I am a mother through domestic adoption. I am also an aunt through international adoption. When I first became a blogger, I was surprised at the negative attitudes I frequently encountered about adoption. And I was completely shocked by the vocal advocacy of some bloggers against adoption altogether. The case against adoption was usually summed up in one word: CORRUPTION. And while there were certainly plenty of people with things to say against domestic adoption, the most heinous accusations of corruption were leveled at international adoptions. Accusations of kidnapping and baby buying. Falsification of records. Children being adopted who were only supposed to be in orphanages for a period of respite care.
When I first heard these accusations, I was highly skeptical of their validity. Sure, bad things happen. Corruption always exists. But, certainly, these examples were few and far between and not an accurate reflection of reality.
I don’t really believe that anymore. I think it happens way too frequently.
But I still don’t condemn international adoption.
About three weeks ago, my two youngest kiddos became very sick. VERY SICK. This was evidenced by the fact that I finally, after several days, decided to take them to the doctor. I almost never take my kids to the doctor unless they are going in for a scheduled check up. Or someone’s toe is about to fall off. But since they both had barely eaten in days and neither could stand up on their own (OK, that’s normal for Violet at six months old, but not so much for Eli), I finally called the pediatrician’s office and took them in. It was on a Saturday, or "take what you can get" day. My normal pediatrician wasn’t there. Instead, I got a young male doctor who is new to the practice. We’ll just call him Dr. Young, since I still don’t know (or care) what his real name is.
When I saw Dr. Young initially, he seemed to be pretty decent. Of course, I was stressed out and had only gotten, oh, maybe 15 minutes of sleep that week, so he could have diagnosed my kids with bubonic plague and I might just not remember. But he prescribed them both antibiotics (and then, not so endearingly, displayed a complete inability to properly send the prescription into my pharmacy) and seemed reassuring, so I left feeling mostly positive about him. I even scheduled the follow-up appointment that he said was standard. Now, I KNOW that an ear infection (what he ended up treating them for) does not require a follow-up. But given how sick they were, I decided that maybe it wasn’t such a bad idea.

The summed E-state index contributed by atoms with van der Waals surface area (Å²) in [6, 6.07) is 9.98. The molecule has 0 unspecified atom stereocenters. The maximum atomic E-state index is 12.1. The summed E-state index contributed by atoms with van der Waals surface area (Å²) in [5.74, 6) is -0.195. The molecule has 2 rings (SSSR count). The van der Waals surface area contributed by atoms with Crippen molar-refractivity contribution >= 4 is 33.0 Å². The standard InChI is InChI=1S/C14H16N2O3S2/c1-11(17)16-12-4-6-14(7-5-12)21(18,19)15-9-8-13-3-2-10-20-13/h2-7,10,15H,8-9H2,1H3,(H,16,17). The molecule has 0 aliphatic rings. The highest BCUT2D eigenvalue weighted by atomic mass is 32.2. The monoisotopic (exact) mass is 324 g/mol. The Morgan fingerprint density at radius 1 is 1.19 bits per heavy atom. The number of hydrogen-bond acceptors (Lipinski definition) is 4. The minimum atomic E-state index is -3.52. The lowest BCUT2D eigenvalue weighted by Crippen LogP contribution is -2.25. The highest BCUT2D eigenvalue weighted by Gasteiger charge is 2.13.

Which brings us to today. And five quick and easy steps for how to lose a patient in 10 minutes.
Over the past two weeks, there has been much discussion about the ten Baptist missionaries in Haiti who were caught trying to smuggle thirty-three Haitian "orphans" (it is now known that most of them do have living parents) into the Dominican Republic. Some have hailed them as would-be saviors with the noblest of intentions. Others have condemned them as child traffickers whose egos have led them to believe that they can go above the law to take children out of their own culture and have them adopted someplace "better."
Both sides, to some degree, could be right but, as of tomorrow, it may be a moot point. According to a Reuters story released this evening, they are going to be freed without charges.
Now, let me start by making one thing clear: I think that these people were wrong in what they did. Further, I think that they should face charges.
But I have some serious misgivings about this situation.
About a month ago, I was asked if I would teach a couple of half-hour yoga classes for an activity at church on February 2nd.
Now, let me explain why that, in and of itself, was a humorous sentence.
I used to teach a yoga class at a local women’s gym. I was never TRAINED or CERTIFIED to be a yoga instructor. As a matter of fact, I had never done yoga until I started doing that very class at the gym. I just did it long enough that when the other teacher decided she didn’t want to teach it anymore, they asked me if I would want to take over. So, in my ever-so-qualified state, I proceeded to teach that class for about two years.
Then, I was in a really bad car crash.